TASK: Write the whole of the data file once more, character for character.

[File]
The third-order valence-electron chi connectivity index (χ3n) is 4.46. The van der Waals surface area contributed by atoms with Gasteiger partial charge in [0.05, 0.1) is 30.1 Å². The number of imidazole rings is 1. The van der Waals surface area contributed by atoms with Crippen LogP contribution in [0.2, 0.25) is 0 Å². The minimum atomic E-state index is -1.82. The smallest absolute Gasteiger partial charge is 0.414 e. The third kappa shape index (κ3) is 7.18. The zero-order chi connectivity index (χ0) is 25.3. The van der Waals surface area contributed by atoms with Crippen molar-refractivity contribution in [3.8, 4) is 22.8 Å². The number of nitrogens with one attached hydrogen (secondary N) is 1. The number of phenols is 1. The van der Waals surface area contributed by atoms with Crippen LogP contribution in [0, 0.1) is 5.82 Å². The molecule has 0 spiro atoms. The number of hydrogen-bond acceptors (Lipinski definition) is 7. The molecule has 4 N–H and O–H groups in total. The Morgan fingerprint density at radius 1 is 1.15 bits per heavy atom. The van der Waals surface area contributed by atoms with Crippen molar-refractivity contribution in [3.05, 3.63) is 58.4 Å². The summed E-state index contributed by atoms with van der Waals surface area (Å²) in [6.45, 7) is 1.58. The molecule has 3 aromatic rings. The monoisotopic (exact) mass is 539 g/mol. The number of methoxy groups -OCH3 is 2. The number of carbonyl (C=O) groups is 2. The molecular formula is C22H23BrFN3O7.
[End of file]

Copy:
The third-order valence-electron chi connectivity index (χ3n) is 4.46. The van der Waals surface area contributed by atoms with Gasteiger partial charge in [0.05, 0.1) is 30.1 Å². The number of imidazole rings is 1. The van der Waals surface area contributed by atoms with Crippen LogP contribution in [0.2, 0.25) is 0 Å². The minimum atomic E-state index is -1.82. The smallest absolute Gasteiger partial charge is 0.414 e. The third kappa shape index (κ3) is 7.18. The zero-order chi connectivity index (χ0) is 25.3. The van der Waals surface area contributed by atoms with Crippen molar-refractivity contribution in [3.8, 4) is 22.8 Å². The number of nitrogens with one attached hydrogen (secondary N) is 1. The number of phenols is 1. The van der Waals surface area contributed by atoms with Crippen LogP contribution in [0, 0.1) is 5.82 Å². The molecule has 0 spiro atoms. The number of hydrogen-bond acceptors (Lipinski definition) is 7. The molecule has 4 N–H and O–H groups in total. The Morgan fingerprint density at radius 1 is 1.15 bits per heavy atom. The van der Waals surface area contributed by atoms with Crippen molar-refractivity contribution in [3.05, 3.63) is 58.4 Å². The summed E-state index contributed by atoms with van der Waals surface area (Å²) in [6.45, 7) is 1.58. The molecule has 3 aromatic rings. The monoisotopic (exact) mass is 539 g/mol. The number of methoxy groups -OCH3 is 2. The number of carbonyl (C=O) groups is 2. The molecular formula is C22H23BrFN3O7.